“Blue is for boys” a father said to his daughter as they chose a t-shirt; the same father who bought the Frozen DVD shortly after, whose main character we never see dressed in pink.
“Pink is for girls!” a grandmother said to a boy who got wet, and could have avoided catching a cold by accepting a pair of pink socks.
I have often wondered, especially since my daughter Giulia came into the world, what this dichotomy is based on, as I insert dozens of shades between white and black into palettes for my clients, to suit the complexion and personality of each.
Dichotomies that, if you go looking, are quite recent, as history often associates pink with the masculine (due to its proximity to red and its bloody and warlike connotations) and blue with the feminine (like the veil of the Virgin Mary).
Basically, the meaning of colours is inherently genderless and mostly exploited for marketing reasons. Pink and its message linked to lightness, joie di vivre and hope for the future should not be the prerogative of a single gender, and in equal measure the calming, reassuring and introspective power of blue and its many hues should be a part of girls’ and women’s wardrobes from an early age.
Not only the colours but also shapes, fabrics and elements of costume are often associated with a specific gender or even a specific sexual orientation. What makes a garment masculine? What makes it feminine? What makes it neutral?
We often hear about crossdressing, mistakenly assuming that those who wear clothing generally associated with the opposite sex are gay. Try telling that to Mark Bryan, a father (and grandfather) and robotics engineer, who in addition to wearing pencil skirts and very high-heeled Louboutins, does not believe in crossdressing “because (in fact) clothes have no gender!”
Or check out Stefano Ferri, a family man, as they say, who owns a 100% feminine wardrobe, and who in 2015 first brought the topic of crossdressing to the fore in Italy.
But if clothes have no gender, or rather, do not define the gender, or sexual orientation of the wearer, how can we dress freely and why are we not free to do so? Where do you buy outfits designed by fashion houses that firmly believe that imposed canons are obsolete and that freedom of stylistic expression is a beautiful new (open) frontier?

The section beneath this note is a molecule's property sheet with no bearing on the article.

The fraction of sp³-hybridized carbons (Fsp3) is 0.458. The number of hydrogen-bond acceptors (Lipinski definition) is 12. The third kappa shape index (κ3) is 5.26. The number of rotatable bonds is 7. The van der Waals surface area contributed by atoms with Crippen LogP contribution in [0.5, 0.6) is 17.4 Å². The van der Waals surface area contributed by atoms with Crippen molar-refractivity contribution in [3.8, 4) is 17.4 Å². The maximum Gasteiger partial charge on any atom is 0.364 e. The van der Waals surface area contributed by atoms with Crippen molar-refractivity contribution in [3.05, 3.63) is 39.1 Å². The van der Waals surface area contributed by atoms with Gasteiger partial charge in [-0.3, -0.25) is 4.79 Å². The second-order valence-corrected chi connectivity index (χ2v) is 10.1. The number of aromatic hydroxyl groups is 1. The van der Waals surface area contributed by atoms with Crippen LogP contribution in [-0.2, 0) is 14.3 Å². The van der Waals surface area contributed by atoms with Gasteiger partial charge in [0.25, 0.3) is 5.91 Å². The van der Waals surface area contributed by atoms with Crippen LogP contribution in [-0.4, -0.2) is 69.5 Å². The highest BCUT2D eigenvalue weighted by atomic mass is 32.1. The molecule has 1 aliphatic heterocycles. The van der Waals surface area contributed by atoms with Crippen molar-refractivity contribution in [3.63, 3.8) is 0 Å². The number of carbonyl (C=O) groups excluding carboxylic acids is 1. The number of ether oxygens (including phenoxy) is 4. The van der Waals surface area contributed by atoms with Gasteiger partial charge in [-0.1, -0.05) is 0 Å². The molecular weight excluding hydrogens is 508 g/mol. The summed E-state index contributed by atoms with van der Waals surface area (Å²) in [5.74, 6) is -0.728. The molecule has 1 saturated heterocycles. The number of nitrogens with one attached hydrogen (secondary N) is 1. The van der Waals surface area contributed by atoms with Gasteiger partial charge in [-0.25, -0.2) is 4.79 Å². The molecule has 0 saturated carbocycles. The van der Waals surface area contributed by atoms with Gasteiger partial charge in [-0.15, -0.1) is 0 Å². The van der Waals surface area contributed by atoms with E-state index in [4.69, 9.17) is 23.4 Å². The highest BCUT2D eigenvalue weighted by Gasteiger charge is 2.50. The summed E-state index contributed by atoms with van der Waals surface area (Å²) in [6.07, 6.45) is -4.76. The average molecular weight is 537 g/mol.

Thanks also to the work of my team, I have met queer-friendly brands and platforms such as Qwearfashion.com which explores, for example, beauty through the eyes of LGBT+ plus-size influencers with an androgynous style.
I fell in love with Rebirth Garments, the brand that celebrates the freedom of expression of one’s gender and sexual identity, with a focus on adaptive garments that are also designed for people with disabilities.
I trust that if big companies like Zalando and Urban Decay have decided to become official sponsors of events like the London Queer Fashion Show in 2020, trends in the world of beauty in all its forms are moving in a more representative and less stereotyped direction for the whole LGBT + community; one in which pleated leather skirts and nail polish for men, and a military tank top or a pair of over-sized Bermuda shorts for women, do not necessarily determine their most intimate and personal preferences.
Ever since there has been marketing and “buyer personas”, entrepreneurs have been asked who they will sell their products to; usually the answers start with “men between the ages of x and y” or “women between the ages of x and y”; but there is the whole rest of a world filled with people who do not recognise themselves in either of these, or who recognise themselves in both… and are not defined by their gender.
In any case, the best answer came from the founder of CheekyHats: “I saw that your hats are gender-neutral, is that right?”
She (founder of CheekyHats): “Yes they are, I design for people, not genders.”